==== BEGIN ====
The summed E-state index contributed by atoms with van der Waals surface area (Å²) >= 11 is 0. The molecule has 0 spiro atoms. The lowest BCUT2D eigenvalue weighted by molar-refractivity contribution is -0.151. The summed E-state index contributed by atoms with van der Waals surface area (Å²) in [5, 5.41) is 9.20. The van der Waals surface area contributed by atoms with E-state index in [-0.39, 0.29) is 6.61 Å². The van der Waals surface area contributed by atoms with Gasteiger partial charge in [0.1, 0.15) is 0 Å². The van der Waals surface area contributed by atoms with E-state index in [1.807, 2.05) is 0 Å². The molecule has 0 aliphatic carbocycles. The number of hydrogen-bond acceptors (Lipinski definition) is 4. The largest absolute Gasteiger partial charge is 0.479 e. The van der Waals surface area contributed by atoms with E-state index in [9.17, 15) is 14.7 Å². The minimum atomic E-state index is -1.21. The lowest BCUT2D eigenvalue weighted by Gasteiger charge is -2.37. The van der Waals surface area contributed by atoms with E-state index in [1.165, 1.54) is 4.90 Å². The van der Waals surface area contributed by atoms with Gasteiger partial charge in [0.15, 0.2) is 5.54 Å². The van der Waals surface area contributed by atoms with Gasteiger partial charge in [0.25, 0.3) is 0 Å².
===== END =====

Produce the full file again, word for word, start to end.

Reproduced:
The summed E-state index contributed by atoms with van der Waals surface area (Å²) >= 11 is 0. The molecule has 0 spiro atoms. The lowest BCUT2D eigenvalue weighted by molar-refractivity contribution is -0.151. The summed E-state index contributed by atoms with van der Waals surface area (Å²) in [5, 5.41) is 9.20. The van der Waals surface area contributed by atoms with E-state index in [-0.39, 0.29) is 6.61 Å². The van der Waals surface area contributed by atoms with Gasteiger partial charge in [0.1, 0.15) is 0 Å². The van der Waals surface area contributed by atoms with E-state index in [1.807, 2.05) is 0 Å². The molecule has 0 aliphatic carbocycles. The number of hydrogen-bond acceptors (Lipinski definition) is 4. The largest absolute Gasteiger partial charge is 0.479 e. The van der Waals surface area contributed by atoms with E-state index in [9.17, 15) is 14.7 Å². The minimum atomic E-state index is -1.21. The lowest BCUT2D eigenvalue weighted by Gasteiger charge is -2.37. The van der Waals surface area contributed by atoms with E-state index in [1.165, 1.54) is 4.90 Å². The van der Waals surface area contributed by atoms with Gasteiger partial charge in [0.15, 0.2) is 5.54 Å². The van der Waals surface area contributed by atoms with Gasteiger partial charge in [0.25, 0.3) is 0 Å².